The Moldovan government, controlled by pro-Russian President Igor Dodon, is starting the new year with major economic concerns. A key agenda for officials is to ensure Dodon’s victory in the presidential elections, to be conducted at the end of 2020. To achieve this goal, the incumbent head of state has tasked the government with implementing a set of populist measures, targeting Moldova’s rural population in particular. Besides promises of one-time pension raises, other social payments and benefits, the government’s efforts seem to be directed at infrastructure projects, including road construction. These issues were discussed in one of the first meetings since the New Year between President Dodon and his prime minister, Ion Chicu (President.md, January 3, 2020).
Moldova’s international partners and donors have balked at these populist intentions. Indeed, the International Monetary Fund (IMF) had long been asking the Moldovan government to implement a set of reforms that includes a review of its public-sector spending (Moldova.org, October 23, 2019). While a breakthrough seemed possible in October last year, with the IMF ready to consider renewing the funding, the progress was reversed after Dodon’s Socialist Party (PSRM) ousted the reformist cabinet of Maia Sandu (Agora.md, November 12, 2019).
With mounting pressure from the European Union and other Western partners to continue good governance and justice reforms, the new Dodon-controlled government has tried to downplay the importance of Western funding for the Moldovan budget. In multiple interviews, Prime Minister Chicu boasted that while the new executive would try to maintain good relations with the EU and the IMF, Chisinau would not beg for foreign assistance (Tvrmoldova.md, December 24, 2019). Moreover, Chicu tried to prepare the public for expected frozen assistance by the EU and other Western donors, claiming that the money from Brussels alone would not be sufficient for the government’s country modernization plans anyway (Ipn.md, November 26, 2019). This was also a signal to the West that the incumbent executive did not intend to fulfil the reform projects started by the Sandu government, as it is prioritizing preparations for the 2020 presidential elections.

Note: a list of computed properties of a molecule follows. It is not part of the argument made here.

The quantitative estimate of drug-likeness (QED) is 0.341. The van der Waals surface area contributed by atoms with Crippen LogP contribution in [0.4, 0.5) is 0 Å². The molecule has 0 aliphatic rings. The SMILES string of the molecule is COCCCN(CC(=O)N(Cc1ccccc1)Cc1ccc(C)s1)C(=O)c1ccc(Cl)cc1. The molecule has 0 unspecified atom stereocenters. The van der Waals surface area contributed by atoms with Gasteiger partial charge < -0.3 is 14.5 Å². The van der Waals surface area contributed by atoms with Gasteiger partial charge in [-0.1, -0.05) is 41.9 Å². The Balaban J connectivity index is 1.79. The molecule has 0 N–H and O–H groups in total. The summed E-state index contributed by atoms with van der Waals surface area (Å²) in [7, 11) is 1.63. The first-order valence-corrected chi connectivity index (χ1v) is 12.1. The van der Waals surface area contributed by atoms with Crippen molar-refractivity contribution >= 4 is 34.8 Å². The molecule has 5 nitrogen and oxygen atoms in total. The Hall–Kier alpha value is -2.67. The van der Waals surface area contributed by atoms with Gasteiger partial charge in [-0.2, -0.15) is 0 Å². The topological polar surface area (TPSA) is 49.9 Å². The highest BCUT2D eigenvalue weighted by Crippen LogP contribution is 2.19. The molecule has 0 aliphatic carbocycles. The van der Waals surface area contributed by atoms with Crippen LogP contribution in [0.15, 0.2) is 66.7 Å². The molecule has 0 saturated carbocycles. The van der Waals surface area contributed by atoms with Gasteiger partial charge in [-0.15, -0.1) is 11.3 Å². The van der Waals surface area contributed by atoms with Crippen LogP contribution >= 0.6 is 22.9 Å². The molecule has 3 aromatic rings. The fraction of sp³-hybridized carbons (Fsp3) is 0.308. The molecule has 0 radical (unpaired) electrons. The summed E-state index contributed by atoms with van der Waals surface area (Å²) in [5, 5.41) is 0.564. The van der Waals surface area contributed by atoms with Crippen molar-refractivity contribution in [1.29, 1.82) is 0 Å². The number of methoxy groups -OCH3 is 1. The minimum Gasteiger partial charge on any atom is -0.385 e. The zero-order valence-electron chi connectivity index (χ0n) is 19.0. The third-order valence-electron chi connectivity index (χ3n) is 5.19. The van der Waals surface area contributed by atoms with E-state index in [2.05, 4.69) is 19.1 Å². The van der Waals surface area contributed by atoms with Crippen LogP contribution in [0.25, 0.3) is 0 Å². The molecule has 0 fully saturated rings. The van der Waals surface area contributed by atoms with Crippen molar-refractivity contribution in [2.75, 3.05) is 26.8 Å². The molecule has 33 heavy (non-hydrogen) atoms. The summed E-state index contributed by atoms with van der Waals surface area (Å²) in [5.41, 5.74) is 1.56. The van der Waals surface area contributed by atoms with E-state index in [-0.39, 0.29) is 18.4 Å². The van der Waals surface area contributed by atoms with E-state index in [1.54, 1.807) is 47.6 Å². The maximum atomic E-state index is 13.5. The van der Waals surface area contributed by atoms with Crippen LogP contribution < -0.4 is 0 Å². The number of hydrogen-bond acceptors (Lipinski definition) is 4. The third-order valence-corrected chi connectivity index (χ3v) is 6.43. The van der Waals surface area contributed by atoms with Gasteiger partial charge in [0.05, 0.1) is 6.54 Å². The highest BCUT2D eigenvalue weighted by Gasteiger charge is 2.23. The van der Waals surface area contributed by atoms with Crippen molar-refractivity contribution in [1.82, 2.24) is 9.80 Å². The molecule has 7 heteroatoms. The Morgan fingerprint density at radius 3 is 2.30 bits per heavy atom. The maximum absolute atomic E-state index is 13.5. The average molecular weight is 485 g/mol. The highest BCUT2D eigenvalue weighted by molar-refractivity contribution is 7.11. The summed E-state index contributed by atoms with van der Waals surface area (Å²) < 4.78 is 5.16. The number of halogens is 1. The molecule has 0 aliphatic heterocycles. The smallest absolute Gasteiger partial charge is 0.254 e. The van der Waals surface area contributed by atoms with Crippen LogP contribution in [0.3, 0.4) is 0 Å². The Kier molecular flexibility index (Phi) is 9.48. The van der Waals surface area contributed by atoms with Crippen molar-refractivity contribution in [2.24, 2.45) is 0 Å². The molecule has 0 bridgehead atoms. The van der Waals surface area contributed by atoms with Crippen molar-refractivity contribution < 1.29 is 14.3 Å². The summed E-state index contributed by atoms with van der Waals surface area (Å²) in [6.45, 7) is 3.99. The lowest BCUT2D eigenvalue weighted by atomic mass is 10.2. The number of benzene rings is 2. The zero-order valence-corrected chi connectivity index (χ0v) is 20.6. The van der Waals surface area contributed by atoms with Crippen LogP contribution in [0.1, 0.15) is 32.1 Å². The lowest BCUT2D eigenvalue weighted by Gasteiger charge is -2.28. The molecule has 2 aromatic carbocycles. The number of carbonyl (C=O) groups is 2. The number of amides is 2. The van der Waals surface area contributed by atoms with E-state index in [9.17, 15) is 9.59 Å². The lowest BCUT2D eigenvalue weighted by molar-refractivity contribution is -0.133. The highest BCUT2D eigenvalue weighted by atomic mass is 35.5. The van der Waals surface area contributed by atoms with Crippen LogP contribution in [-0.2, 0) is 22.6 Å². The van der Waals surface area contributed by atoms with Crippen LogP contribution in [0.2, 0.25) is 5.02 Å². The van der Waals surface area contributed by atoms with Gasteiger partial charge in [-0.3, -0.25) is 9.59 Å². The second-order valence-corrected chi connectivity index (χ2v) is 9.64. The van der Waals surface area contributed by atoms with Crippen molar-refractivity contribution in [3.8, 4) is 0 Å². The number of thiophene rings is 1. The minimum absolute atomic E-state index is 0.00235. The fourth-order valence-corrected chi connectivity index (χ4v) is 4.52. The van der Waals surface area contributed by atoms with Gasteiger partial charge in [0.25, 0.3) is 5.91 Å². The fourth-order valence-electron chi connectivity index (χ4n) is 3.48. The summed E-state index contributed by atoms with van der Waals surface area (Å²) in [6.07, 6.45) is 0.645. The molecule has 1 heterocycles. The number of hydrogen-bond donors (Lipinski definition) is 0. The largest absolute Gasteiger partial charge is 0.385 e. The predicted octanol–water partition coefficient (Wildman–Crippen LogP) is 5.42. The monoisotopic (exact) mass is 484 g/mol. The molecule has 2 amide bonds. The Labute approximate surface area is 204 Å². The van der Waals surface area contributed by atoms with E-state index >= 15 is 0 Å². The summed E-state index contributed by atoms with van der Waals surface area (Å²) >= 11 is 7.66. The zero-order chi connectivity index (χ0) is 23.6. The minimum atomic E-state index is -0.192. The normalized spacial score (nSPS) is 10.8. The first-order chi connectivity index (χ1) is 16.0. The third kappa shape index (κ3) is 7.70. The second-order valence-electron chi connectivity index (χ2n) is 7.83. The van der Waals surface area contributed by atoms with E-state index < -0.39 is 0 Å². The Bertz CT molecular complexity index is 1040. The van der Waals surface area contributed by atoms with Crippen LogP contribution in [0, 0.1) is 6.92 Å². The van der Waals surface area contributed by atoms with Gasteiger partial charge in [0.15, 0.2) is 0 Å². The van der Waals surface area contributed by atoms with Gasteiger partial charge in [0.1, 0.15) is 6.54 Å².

Dodon has since redirected his glance toward other possible funding sources. Russia was an obvious first destination. In November, prime minster Chicu visited Moscow and secured promises of cheaper prices for natural gas—a reduction from $235 to $173 per thousand cubic meters—along with a $500 million loan for road reconstruction (Europalibera.org, November 20, 2019). In exchange, apparently, Russia demanded Moldova’s support for its mock withdrawal of munitions from the Transnistrian region to soften international pressure on Moscow. Likely not coincidentally, Chicu gave an interview to Russia’s state-owned RIA Novosti news agency, stating that his government intended to build and enact three new airports in Moldova: one in the city of Balti, which is predominantly populated by Russian speakers, another one in Gagauzia, and a third one to be operated on the premises of a military airfield in the town of Marculesti, in the northern part of the country (Sputnik.md, December 6, 2019). Moreover, control over the international airport in Chisinau was recently acquired by Russian billionaire Andrey Goncharenko, reportedly the CEO of a Gazprom subsidiary (Deutsche Welle—Romanian service, December 24, 2019). However, the announced gas price reduction deal never materialized. Either Chicu did not manage to guarantee sufficient support from Russia, or the conditions for this support ultimately proved too demanding within the corridors of power in Chisinau.